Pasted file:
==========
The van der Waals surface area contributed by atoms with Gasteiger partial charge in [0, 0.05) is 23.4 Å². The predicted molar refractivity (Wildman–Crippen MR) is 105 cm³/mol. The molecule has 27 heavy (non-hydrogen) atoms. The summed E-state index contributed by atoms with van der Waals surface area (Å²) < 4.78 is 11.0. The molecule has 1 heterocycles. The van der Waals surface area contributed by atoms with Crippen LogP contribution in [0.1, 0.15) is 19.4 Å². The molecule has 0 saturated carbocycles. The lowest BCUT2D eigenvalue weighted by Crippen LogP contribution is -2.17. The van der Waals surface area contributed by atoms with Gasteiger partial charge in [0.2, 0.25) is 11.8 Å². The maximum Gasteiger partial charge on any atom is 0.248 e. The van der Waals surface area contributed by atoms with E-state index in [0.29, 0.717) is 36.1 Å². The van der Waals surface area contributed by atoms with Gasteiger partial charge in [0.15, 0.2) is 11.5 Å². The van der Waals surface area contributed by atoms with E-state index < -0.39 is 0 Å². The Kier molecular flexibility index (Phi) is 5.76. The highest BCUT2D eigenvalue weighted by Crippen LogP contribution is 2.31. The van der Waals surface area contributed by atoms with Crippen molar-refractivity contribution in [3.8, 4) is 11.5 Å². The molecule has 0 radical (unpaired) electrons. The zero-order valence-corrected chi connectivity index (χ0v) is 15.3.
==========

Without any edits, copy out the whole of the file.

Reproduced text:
The van der Waals surface area contributed by atoms with Gasteiger partial charge in [0, 0.05) is 23.4 Å². The predicted molar refractivity (Wildman–Crippen MR) is 105 cm³/mol. The molecule has 27 heavy (non-hydrogen) atoms. The summed E-state index contributed by atoms with van der Waals surface area (Å²) < 4.78 is 11.0. The molecule has 1 heterocycles. The van der Waals surface area contributed by atoms with Crippen LogP contribution in [0.1, 0.15) is 19.4 Å². The molecule has 0 saturated carbocycles. The lowest BCUT2D eigenvalue weighted by Crippen LogP contribution is -2.17. The van der Waals surface area contributed by atoms with Gasteiger partial charge in [0.2, 0.25) is 11.8 Å². The maximum Gasteiger partial charge on any atom is 0.248 e. The van der Waals surface area contributed by atoms with E-state index in [0.29, 0.717) is 36.1 Å². The van der Waals surface area contributed by atoms with Gasteiger partial charge in [0.15, 0.2) is 11.5 Å². The van der Waals surface area contributed by atoms with E-state index < -0.39 is 0 Å². The Kier molecular flexibility index (Phi) is 5.76. The highest BCUT2D eigenvalue weighted by Crippen LogP contribution is 2.31. The van der Waals surface area contributed by atoms with Crippen molar-refractivity contribution in [3.8, 4) is 11.5 Å². The molecule has 0 radical (unpaired) electrons. The zero-order valence-corrected chi connectivity index (χ0v) is 15.3.